"Woe is me! For I am lost; for I am a man of unclean lips, and I dwell in the midst of a     people of unclean lips; for my eyes have seen the King, the Lord of hosts!" (Isaiah 6:5)

Proverbs is clear, as is Jesus, that our words reveal our hearts.  If you want to know what your heart is like it is easy to find out.  Pay attention to your words.  They are a sure indicator of the condition of your heart.  Our Lord taught us this when he said, "For out of the abundance of the heart the mouth speaks" (Matthew 12:34 cf. Proverbs 4:23-24).

Words, according to today's proverb can ensnare us.  Words can trap us.  Words can trap both the speaker and the hearers, as the footnote to the ESV points out.  Here are the two possible translations of the first line, which the ESV gives us:

            An evil man is ensnared by the transgression of his lips,
            In the transgression of the lips, there is an evil snare.

The footnote is merely pointing out what is inherent in the language of every person.  Since our language reveals our hearts, if we could listen carefully to a person's words over the course of time, we would be able to detect the worldview of that person.  If a man is unconverted, his words won't reflect the wisdom that comes from above.  Instead, his words will reflect a worldview James tells us is "earthly, unspiritual, demonic" (James 3:15).  A worldview that gets it wrong about God (theology), man (anthropology), sin (hamartiology), redemption (soteriology), and consummation (eschatology).  Thus, every word that does not come from above is susceptible to ensnaring both the speaker and the hearer with a false theology.

How can we escape this wretched situation?  How can we escape the woeful state Isaiah spoke of when he cried out, "Woe is me! For I am lost; for I am a man of unclean lips, and I dwell in the midst of a people of unclean lips?"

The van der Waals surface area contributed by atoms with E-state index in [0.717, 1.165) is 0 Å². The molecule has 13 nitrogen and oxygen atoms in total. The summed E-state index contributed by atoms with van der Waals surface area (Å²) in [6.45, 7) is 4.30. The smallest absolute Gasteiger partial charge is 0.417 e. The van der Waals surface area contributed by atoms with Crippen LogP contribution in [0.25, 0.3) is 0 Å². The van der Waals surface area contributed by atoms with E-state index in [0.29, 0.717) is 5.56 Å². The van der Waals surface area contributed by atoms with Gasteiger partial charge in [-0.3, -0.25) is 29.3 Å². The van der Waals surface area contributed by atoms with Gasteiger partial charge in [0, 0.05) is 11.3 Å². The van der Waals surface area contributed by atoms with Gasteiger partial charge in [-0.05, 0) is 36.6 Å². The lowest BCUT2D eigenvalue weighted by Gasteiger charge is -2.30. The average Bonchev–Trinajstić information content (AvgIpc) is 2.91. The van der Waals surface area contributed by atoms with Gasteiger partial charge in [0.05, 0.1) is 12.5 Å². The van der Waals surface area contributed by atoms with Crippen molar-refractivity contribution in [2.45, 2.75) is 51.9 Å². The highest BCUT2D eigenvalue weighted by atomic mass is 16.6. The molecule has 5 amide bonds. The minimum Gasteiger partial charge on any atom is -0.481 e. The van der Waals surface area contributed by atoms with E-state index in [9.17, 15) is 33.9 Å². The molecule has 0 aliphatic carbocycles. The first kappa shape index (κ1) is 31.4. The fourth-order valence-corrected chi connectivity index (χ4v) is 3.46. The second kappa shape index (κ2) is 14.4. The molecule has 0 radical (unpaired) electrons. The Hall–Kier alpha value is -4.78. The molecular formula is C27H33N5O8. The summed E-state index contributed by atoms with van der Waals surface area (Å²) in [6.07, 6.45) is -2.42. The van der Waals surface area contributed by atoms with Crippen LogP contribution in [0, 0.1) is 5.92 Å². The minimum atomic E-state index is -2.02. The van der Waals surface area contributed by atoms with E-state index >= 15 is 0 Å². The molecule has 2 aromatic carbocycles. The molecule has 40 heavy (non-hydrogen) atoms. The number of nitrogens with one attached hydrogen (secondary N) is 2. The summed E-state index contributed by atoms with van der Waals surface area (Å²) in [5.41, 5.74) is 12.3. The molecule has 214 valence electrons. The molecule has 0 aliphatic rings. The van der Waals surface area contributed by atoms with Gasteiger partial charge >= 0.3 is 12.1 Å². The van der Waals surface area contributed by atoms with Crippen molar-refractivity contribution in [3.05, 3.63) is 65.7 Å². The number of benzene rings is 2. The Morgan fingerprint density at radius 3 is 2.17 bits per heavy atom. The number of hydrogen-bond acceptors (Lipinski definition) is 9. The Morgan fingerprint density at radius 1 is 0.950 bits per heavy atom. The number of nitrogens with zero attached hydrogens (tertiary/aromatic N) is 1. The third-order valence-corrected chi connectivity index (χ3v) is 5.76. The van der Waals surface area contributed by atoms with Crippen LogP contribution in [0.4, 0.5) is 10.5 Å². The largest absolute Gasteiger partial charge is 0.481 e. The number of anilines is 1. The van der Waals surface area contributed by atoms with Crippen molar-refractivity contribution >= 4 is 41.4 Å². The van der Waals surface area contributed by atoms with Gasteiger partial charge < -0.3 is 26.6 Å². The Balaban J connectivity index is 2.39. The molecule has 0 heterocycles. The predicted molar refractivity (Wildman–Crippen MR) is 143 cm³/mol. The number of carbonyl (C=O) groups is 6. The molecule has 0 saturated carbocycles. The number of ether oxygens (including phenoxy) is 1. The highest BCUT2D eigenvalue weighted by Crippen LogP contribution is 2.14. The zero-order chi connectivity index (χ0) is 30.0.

The answer is a new teacher and a new heart.  Our new teacher is our Lord Jesus Christ.  Speaking of himself as the good shepherd, Jesus says, "The sheep hear his voice, and he calls his own sheep by name and leads them out.  When he has brought out all his own, he goes before them, and the sheep follow him, for they know his voice. A stranger they will not follow, but they will flee from him, for they do not know the voice of strangers" (John 10:3-5).  A new heart comes from this good shepherd, for Jesus also says, "I am the good shepherd. The good shepherd lays down his life for the sheep (John 10:11).  In laying down his life for us, Jesus is able to cleanse us by his blood, and after his resurrection to send us the promised Spirit. 

Through his forgiveness, teaching, and Spirit, our Lord enables us to speak in a new way.  Born into the Father's family, like all children, we begin to sound like our parents.  In time our words begin to echo our Father's words and his Son's, rather than this present evil age.

The second line of our proverb is blessedly true.  "The righteous escapes from trouble," from the trap laid by an unbelieving world, and the prince of that world (Ephesians 2:1-2).  Jesus Christ came to rescue us from our sin, from this evil age, and from the domain of darkness (Colossians 1:13).  May we learn to imitate our Lord, who when he was on this earth, learned to listen and speak, morning by morning, from his Father and ours: